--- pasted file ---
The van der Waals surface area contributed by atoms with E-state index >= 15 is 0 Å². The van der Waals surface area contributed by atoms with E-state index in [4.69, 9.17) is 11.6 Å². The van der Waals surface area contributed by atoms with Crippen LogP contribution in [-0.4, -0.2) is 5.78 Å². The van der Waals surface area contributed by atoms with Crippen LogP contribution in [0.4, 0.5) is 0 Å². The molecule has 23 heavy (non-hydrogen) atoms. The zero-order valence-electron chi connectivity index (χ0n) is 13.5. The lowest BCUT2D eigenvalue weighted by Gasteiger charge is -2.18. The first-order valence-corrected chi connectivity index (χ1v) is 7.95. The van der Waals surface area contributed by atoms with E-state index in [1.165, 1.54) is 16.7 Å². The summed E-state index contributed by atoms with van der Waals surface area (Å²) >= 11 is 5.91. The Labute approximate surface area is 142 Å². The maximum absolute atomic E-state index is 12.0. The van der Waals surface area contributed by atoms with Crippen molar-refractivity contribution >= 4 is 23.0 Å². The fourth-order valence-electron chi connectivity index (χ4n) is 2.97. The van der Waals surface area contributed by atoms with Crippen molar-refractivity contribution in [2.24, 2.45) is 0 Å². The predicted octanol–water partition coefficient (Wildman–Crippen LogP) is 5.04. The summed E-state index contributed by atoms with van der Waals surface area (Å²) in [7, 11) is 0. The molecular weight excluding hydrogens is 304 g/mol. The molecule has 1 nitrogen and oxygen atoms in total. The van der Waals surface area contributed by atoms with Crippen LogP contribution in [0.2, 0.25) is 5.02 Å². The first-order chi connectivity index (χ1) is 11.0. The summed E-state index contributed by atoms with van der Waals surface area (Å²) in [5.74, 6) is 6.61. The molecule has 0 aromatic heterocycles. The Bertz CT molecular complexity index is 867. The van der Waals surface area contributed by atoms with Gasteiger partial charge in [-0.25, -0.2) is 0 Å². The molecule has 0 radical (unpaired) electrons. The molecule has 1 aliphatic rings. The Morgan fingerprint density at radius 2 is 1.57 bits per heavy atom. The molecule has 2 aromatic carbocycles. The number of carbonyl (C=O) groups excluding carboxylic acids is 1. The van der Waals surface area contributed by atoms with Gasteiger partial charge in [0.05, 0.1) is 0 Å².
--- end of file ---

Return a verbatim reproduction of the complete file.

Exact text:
The van der Waals surface area contributed by atoms with E-state index >= 15 is 0 Å². The van der Waals surface area contributed by atoms with E-state index in [4.69, 9.17) is 11.6 Å². The van der Waals surface area contributed by atoms with Crippen LogP contribution in [-0.4, -0.2) is 5.78 Å². The van der Waals surface area contributed by atoms with Crippen LogP contribution in [0.4, 0.5) is 0 Å². The molecule has 23 heavy (non-hydrogen) atoms. The zero-order valence-electron chi connectivity index (χ0n) is 13.5. The lowest BCUT2D eigenvalue weighted by Gasteiger charge is -2.18. The first-order valence-corrected chi connectivity index (χ1v) is 7.95. The van der Waals surface area contributed by atoms with E-state index in [1.165, 1.54) is 16.7 Å². The summed E-state index contributed by atoms with van der Waals surface area (Å²) >= 11 is 5.91. The Labute approximate surface area is 142 Å². The maximum absolute atomic E-state index is 12.0. The van der Waals surface area contributed by atoms with Crippen molar-refractivity contribution >= 4 is 23.0 Å². The fourth-order valence-electron chi connectivity index (χ4n) is 2.97. The van der Waals surface area contributed by atoms with Crippen molar-refractivity contribution in [2.24, 2.45) is 0 Å². The predicted octanol–water partition coefficient (Wildman–Crippen LogP) is 5.04. The summed E-state index contributed by atoms with van der Waals surface area (Å²) in [7, 11) is 0. The molecular weight excluding hydrogens is 304 g/mol. The molecule has 1 nitrogen and oxygen atoms in total. The van der Waals surface area contributed by atoms with Crippen LogP contribution in [0.2, 0.25) is 5.02 Å². The first-order chi connectivity index (χ1) is 11.0. The summed E-state index contributed by atoms with van der Waals surface area (Å²) in [5.74, 6) is 6.61. The molecule has 0 aromatic heterocycles. The Bertz CT molecular complexity index is 867. The van der Waals surface area contributed by atoms with Gasteiger partial charge in [-0.25, -0.2) is 0 Å². The molecule has 0 radical (unpaired) electrons. The molecule has 1 aliphatic rings. The Morgan fingerprint density at radius 2 is 1.57 bits per heavy atom. The molecule has 2 aromatic carbocycles. The number of carbonyl (C=O) groups excluding carboxylic acids is 1. The van der Waals surface area contributed by atoms with Gasteiger partial charge in [0.05, 0.1) is 0 Å².